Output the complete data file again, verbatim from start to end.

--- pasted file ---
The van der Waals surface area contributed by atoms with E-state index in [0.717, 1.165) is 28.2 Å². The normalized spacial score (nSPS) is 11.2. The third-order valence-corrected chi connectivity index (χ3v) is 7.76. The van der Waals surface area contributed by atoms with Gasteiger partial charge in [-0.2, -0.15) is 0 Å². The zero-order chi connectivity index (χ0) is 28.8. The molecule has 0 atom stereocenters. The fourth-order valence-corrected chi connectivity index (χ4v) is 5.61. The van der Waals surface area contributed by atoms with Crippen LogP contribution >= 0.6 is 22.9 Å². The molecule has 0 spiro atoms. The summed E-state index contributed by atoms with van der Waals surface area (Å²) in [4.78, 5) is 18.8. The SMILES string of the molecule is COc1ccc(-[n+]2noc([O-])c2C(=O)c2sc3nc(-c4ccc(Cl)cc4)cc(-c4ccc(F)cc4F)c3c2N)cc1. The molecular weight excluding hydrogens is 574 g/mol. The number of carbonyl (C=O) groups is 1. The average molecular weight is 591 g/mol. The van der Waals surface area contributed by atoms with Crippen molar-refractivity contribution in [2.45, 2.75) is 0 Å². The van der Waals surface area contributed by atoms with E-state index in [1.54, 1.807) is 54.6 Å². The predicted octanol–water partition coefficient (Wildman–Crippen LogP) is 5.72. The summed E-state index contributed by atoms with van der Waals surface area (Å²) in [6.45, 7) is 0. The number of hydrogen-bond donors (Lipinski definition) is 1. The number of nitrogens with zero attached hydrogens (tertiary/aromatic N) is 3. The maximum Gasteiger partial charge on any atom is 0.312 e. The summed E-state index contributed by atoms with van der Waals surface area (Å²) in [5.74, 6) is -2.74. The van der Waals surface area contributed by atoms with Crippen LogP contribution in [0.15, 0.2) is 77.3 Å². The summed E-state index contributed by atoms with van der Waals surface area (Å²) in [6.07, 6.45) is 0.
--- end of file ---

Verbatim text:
The van der Waals surface area contributed by atoms with E-state index in [0.717, 1.165) is 28.2 Å². The normalized spacial score (nSPS) is 11.2. The third-order valence-corrected chi connectivity index (χ3v) is 7.76. The van der Waals surface area contributed by atoms with Gasteiger partial charge in [-0.2, -0.15) is 0 Å². The zero-order chi connectivity index (χ0) is 28.8. The molecule has 0 atom stereocenters. The fourth-order valence-corrected chi connectivity index (χ4v) is 5.61. The van der Waals surface area contributed by atoms with Crippen LogP contribution >= 0.6 is 22.9 Å². The molecule has 0 spiro atoms. The summed E-state index contributed by atoms with van der Waals surface area (Å²) in [4.78, 5) is 18.8. The SMILES string of the molecule is COc1ccc(-[n+]2noc([O-])c2C(=O)c2sc3nc(-c4ccc(Cl)cc4)cc(-c4ccc(F)cc4F)c3c2N)cc1. The molecular weight excluding hydrogens is 574 g/mol. The number of carbonyl (C=O) groups is 1. The average molecular weight is 591 g/mol. The van der Waals surface area contributed by atoms with Crippen molar-refractivity contribution in [2.45, 2.75) is 0 Å². The van der Waals surface area contributed by atoms with E-state index in [1.54, 1.807) is 54.6 Å². The predicted octanol–water partition coefficient (Wildman–Crippen LogP) is 5.72. The summed E-state index contributed by atoms with van der Waals surface area (Å²) in [6.45, 7) is 0. The number of hydrogen-bond donors (Lipinski definition) is 1. The number of nitrogens with zero attached hydrogens (tertiary/aromatic N) is 3. The maximum Gasteiger partial charge on any atom is 0.312 e. The summed E-state index contributed by atoms with van der Waals surface area (Å²) in [5.74, 6) is -2.74. The van der Waals surface area contributed by atoms with Crippen LogP contribution in [0.15, 0.2) is 77.3 Å². The summed E-state index contributed by atoms with van der Waals surface area (Å²) in [6.07, 6.45) is 0.